Twelve years after horrific photos surfaced of U.S. soldiers torturing Iraqi civilians at Abu Ghraib prison, torture remains headline news. Disturbingly, the focus of this public conversation has centered not on the glaring lack of accountability for those involved in past torture, but rather, on the question of whether torture is a viable U.S. policy option for the future. This is a powerful reminder of why Al Shimari v. CACI, CCR’s case on behalf of four Iraqi civilians against private military contractor CACI Premier Technology, Inc. for its role in torture and other serious abuses at Abu Ghraib, remains urgent. Tomorrow morning in Richmond, Virginia, eight years after the case was filed, the Fourth Circuit Court of Appeals will hear oral arguments in the latest appeal in the case.
Before being released from Abu Ghraib prison without charge, our clients survived violent treatment including sexual abuse, electric shocks, and broken bones. While CACI employees were directly implicated in these acts by U.S. military investigators, CACI has evaded responsibility for nearly a decade. As reliance on private military contractors expands, this case represents both a vital effort to obtain accountability for the horrific acts inflicted on our clients and a potent reminder of the duty of courts to review the claims of torture survivors.
Unfortunately, the district court in Al Shimari has bypassed that obligation. In June 2015, it ruled that the abuses committed against our clients were unreviewable by the courts because torture is a “political question.” The political question doctrine holds that courts are only able to decide legal questions, while purely political questions are the responsibility of the Executive Branch and Congress, and beyond the jurisdiction of the judiciary. Based on his conclusion that CACI’s actions were essentially direct military action and that our clients’ claims of torture, war crimes, and cruel and inhuman treatment would implicate “sensitive military judgments,” the district court judge held that the suit against CACI was an impermissible lawsuit against the military—in spite of the fact that the abuses in question violated both U.S. and international law. The implications of such a finding are deeply troubling: that private corporations can torture with impunity.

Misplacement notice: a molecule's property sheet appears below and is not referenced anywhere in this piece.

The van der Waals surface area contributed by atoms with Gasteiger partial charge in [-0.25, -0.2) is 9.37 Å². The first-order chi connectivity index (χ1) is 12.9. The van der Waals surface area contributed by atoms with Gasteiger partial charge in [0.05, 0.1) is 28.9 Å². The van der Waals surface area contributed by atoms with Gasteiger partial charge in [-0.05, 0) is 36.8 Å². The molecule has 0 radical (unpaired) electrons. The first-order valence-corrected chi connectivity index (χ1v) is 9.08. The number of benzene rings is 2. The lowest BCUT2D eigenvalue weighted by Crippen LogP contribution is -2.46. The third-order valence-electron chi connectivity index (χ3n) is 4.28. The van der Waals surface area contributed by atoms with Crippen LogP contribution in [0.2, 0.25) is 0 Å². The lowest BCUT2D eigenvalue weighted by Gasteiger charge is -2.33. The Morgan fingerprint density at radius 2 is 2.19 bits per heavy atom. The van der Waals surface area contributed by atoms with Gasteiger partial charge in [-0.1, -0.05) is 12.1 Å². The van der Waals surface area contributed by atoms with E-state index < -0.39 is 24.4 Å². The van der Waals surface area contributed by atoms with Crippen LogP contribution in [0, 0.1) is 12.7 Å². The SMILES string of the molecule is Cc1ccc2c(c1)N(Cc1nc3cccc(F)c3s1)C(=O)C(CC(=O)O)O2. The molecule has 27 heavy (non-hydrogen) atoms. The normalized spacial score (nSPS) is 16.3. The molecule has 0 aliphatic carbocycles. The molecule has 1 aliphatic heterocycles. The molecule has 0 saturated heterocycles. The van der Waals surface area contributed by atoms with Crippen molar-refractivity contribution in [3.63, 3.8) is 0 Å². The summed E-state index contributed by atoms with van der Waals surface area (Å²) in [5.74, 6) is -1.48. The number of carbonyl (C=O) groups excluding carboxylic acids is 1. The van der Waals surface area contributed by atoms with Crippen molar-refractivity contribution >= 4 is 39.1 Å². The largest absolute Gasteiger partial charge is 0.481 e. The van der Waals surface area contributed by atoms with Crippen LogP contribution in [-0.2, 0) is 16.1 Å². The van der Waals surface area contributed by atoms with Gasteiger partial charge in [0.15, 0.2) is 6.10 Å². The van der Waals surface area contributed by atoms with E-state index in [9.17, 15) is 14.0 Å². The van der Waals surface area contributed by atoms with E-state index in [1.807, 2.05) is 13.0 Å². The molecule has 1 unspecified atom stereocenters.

CCR appealed that decision, emphasizing that CACI interrogators were not under the complete control of the military, and that adjudicating this case will not touch on sensitive military decision-making. Tomorrow CCR will argue that because torture is unambiguously unlawful under domestic, military, and international law, it can never be a legitimate policy choice for the military or private contractors. The potential consequences of permitting a private military contractor to escape civil liability for the commission of torture and other brutal abuses bear serious ramifications not only for our clients, but also for the future of the American legal system. As Alberto Mora, formal General Counsel of the Navy, emphasized in an amicus brief and related op-ed, to permit the political question doctrine to reach beyond its limits in shielding this case from review “would cause massive damage to our national identity and values, our laws and legal system, our foreign policy and national security interests, and to the architecture of international human rights.” Tomorrow’s oral argument before the Fourth Circuit represents a critical step both toward the protection of these fundamental human rights and the justice that has eluded our clients for far too long.